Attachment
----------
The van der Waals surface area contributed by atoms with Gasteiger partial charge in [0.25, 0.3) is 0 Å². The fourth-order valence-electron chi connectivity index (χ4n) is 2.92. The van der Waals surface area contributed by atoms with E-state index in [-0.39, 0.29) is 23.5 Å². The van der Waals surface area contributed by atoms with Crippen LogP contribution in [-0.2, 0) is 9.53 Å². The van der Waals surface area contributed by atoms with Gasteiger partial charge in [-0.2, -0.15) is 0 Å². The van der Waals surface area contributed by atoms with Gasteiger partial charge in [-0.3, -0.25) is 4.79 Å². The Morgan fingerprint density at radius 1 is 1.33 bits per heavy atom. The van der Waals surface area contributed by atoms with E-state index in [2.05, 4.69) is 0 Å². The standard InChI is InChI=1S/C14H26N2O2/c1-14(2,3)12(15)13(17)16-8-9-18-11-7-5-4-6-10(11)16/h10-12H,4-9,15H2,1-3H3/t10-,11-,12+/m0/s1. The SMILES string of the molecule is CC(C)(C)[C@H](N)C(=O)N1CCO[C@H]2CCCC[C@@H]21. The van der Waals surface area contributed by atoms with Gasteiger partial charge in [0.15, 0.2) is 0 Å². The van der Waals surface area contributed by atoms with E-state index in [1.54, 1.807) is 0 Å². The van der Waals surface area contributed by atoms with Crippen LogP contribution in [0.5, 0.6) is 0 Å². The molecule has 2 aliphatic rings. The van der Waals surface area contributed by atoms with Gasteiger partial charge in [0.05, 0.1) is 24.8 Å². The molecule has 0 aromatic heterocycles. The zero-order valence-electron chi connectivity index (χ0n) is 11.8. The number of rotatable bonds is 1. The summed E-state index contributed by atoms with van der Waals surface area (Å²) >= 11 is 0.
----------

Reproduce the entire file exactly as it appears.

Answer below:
The van der Waals surface area contributed by atoms with Gasteiger partial charge in [0.25, 0.3) is 0 Å². The fourth-order valence-electron chi connectivity index (χ4n) is 2.92. The van der Waals surface area contributed by atoms with E-state index in [-0.39, 0.29) is 23.5 Å². The van der Waals surface area contributed by atoms with Crippen LogP contribution in [-0.2, 0) is 9.53 Å². The van der Waals surface area contributed by atoms with Gasteiger partial charge in [-0.2, -0.15) is 0 Å². The van der Waals surface area contributed by atoms with Gasteiger partial charge in [-0.3, -0.25) is 4.79 Å². The Morgan fingerprint density at radius 1 is 1.33 bits per heavy atom. The van der Waals surface area contributed by atoms with E-state index in [2.05, 4.69) is 0 Å². The standard InChI is InChI=1S/C14H26N2O2/c1-14(2,3)12(15)13(17)16-8-9-18-11-7-5-4-6-10(11)16/h10-12H,4-9,15H2,1-3H3/t10-,11-,12+/m0/s1. The SMILES string of the molecule is CC(C)(C)[C@H](N)C(=O)N1CCO[C@H]2CCCC[C@@H]21. The van der Waals surface area contributed by atoms with Gasteiger partial charge in [0.15, 0.2) is 0 Å². The van der Waals surface area contributed by atoms with E-state index in [1.54, 1.807) is 0 Å². The van der Waals surface area contributed by atoms with Crippen LogP contribution in [0.5, 0.6) is 0 Å². The molecule has 2 aliphatic rings. The van der Waals surface area contributed by atoms with Gasteiger partial charge in [0.05, 0.1) is 24.8 Å². The molecule has 0 aromatic heterocycles. The zero-order valence-electron chi connectivity index (χ0n) is 11.8. The number of rotatable bonds is 1. The summed E-state index contributed by atoms with van der Waals surface area (Å²) >= 11 is 0.